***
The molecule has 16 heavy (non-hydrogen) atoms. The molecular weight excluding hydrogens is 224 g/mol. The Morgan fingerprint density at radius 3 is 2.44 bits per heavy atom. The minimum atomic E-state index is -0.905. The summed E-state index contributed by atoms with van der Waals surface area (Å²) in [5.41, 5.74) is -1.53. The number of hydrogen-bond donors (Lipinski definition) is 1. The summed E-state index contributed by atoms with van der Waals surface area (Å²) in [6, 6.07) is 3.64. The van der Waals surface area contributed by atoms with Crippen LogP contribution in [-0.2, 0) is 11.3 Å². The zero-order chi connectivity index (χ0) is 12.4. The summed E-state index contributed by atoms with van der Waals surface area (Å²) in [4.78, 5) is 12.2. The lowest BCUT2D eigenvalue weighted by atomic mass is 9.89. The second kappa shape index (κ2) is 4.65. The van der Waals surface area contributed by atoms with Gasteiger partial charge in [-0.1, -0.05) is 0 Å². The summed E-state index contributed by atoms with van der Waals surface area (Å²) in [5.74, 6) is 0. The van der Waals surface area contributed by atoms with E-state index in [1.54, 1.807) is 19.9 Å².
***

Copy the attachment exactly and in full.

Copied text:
The molecule has 16 heavy (non-hydrogen) atoms. The molecular weight excluding hydrogens is 224 g/mol. The Morgan fingerprint density at radius 3 is 2.44 bits per heavy atom. The minimum atomic E-state index is -0.905. The summed E-state index contributed by atoms with van der Waals surface area (Å²) in [5.41, 5.74) is -1.53. The number of hydrogen-bond donors (Lipinski definition) is 1. The summed E-state index contributed by atoms with van der Waals surface area (Å²) in [6, 6.07) is 3.64. The van der Waals surface area contributed by atoms with Crippen LogP contribution in [-0.2, 0) is 11.3 Å². The zero-order chi connectivity index (χ0) is 12.4. The summed E-state index contributed by atoms with van der Waals surface area (Å²) in [4.78, 5) is 12.2. The lowest BCUT2D eigenvalue weighted by atomic mass is 9.89. The second kappa shape index (κ2) is 4.65. The van der Waals surface area contributed by atoms with Gasteiger partial charge in [-0.1, -0.05) is 0 Å². The summed E-state index contributed by atoms with van der Waals surface area (Å²) in [5.74, 6) is 0. The van der Waals surface area contributed by atoms with E-state index in [1.54, 1.807) is 19.9 Å².